Not only scarab beetle-pollinated species but also flowers of species pollinated by small-sized beetles can have nutritious floral tissues. The Annonaceae Sapranthus palanga, pollinated by small beetles, has nutritious tissues, which contain starch and lipids (Olesen 1992). Thien et al. (1990) found densely packed polysaccharide granules at the inner surface of several species of Zygogynum (Winteraceae) pollinated by weevils (Palontus spp., Curculionidae), and interpreted them as “food-bodies”, which function as pollinator rewards. Pollinating Elleschodes (Curculionidae) species feed on staminodes of Eupomatia (Eupomatiaceae) flowers (Hamilton 1897; Diels 1916; Hotchkiss 1958). A very sophisticated case of food-providing to small beetles occurs in the genus Calycanthus (Calycanthaceae). In the North American species C. occidentalis and C. floridus, the innermost tepals, the stamens and inner staminodes have whitish food bodies on their tips, which contain high levels of protein and which are eaten by Colopterus and Carpophilus (Nitidulidae) species during their visits to the flowers (Grant 1950; Rickson 1979).

Schatz (1987) classified the nutritious tissues in Annonaceae and mentioned several categories: “…petal specialization in response to scarab visitors has evolved in two directions.” For him either the entire fleshy petal serves as food reward without further modification, or only a part of the petal is modified and functions as a specialized “food area”. The genus Sapranthus to Schatz illustrates a different type of petal specialization for pollination, to which he referred to as “food body”. “A ´food body`is distinguishable from a ´food area` by virtue of additional structural (=topographical) modification, entailing the elevation of the region above the surface of the rest of the petal, and/or a change in the texture of the surface of the region from that of the rest of the petal.” However, based on our experience, there appears to exist a continuum between food areas and food bodies, such that the term nutritious tissue or food tissue probably would suffice.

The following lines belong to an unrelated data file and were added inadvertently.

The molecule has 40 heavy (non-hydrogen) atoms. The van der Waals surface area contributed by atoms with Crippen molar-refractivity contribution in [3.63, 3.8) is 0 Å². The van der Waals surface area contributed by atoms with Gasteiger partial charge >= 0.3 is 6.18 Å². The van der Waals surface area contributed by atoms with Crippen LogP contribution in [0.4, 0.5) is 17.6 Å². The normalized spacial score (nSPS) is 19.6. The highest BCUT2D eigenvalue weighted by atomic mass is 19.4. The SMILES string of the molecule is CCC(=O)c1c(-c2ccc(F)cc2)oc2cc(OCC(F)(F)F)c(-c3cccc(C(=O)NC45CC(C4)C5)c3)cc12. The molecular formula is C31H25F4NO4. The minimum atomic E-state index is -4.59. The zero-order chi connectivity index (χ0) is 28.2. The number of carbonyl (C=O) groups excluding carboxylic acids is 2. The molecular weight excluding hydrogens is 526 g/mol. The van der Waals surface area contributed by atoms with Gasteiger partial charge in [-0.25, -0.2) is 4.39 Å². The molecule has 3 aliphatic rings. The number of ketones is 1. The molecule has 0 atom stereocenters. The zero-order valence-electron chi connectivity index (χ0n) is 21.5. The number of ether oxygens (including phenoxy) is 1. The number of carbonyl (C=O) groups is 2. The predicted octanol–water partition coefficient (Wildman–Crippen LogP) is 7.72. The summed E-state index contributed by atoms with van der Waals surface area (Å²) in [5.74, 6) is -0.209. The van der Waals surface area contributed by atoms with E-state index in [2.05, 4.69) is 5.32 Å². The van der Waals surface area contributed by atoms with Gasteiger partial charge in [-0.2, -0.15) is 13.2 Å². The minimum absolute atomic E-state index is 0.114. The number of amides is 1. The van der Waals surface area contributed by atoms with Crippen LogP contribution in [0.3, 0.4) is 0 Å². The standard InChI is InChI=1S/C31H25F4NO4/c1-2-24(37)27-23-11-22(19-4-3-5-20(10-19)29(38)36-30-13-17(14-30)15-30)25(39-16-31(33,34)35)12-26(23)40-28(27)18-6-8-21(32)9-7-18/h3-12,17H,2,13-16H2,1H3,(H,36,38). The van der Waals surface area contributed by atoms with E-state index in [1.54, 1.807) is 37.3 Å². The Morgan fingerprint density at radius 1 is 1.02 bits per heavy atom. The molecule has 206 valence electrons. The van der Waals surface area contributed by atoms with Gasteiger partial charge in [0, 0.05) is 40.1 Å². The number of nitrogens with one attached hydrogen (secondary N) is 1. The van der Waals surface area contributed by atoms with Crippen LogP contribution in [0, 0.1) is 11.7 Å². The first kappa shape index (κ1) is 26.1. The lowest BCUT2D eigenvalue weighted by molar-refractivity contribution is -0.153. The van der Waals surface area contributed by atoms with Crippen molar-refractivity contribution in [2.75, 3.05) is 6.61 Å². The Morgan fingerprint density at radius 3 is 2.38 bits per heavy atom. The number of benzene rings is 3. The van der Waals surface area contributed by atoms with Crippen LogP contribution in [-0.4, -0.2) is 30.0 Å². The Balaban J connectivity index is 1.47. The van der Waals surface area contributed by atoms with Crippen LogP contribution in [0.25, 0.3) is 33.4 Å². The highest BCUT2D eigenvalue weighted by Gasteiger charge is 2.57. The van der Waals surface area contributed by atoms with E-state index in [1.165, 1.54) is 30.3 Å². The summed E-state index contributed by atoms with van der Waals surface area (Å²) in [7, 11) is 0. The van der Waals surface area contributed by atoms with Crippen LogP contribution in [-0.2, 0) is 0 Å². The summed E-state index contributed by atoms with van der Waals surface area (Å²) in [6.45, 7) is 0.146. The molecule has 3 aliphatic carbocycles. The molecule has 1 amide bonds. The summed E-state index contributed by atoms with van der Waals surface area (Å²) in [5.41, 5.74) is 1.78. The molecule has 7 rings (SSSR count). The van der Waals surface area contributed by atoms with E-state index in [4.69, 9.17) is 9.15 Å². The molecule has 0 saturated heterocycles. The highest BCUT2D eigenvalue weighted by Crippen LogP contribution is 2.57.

When beetles gnaw on petals and take up nutritious tissues, they ingest cells containing all three or four substances consisting of starch, lipids, tannins and mucilage. It is remarkable that beetles appreciate tannins, because tannins are deterrent substances, largely used by plants as protection against herbivory. How the scarab beetles have overcome this anti-feeding barrier, even appreciating tannins, apparently is unknown.

Starch and lipids in the nutritious tissues of Annonaceae, besides providing food for the attracted beetles, have another great importance for the pollination process. A considerable number of Annonaceae has the ability to raise flower temperature above ambient temperature through metabolic heat production, resulting in a warm floral chamber. This is an aid in strongly volatilizing the floral scent compounds for attracting the pollinators. The warming of flowers also helps beetles, which are facultative endotherms and need a great deal of energy for reducing thermoregulatory costs, to increase their activity levels in mating, locomotion, digestion and growth (Seymour & Schultze-Motel 1997; Seymour et al. 2003; 2009; McCallum et al. 2013). Starch and lipids are the known “fuel” in plants for metabolic heating of flowers and inflorescences. During anthesis, the content of these substances in the cells, therefore, will diminish or almost completely used up (Vogel 1963).


We are thankful to the late Marianne Hildenbrand, Ulm, for her help with the histochemical and the electron microscopy work. Two anonymous reviewers have kindly criticized and improved the manuscript. This study was supported by the German GTZ and DFG.


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Received: October 11, 2017; Accepted: December 18, 2017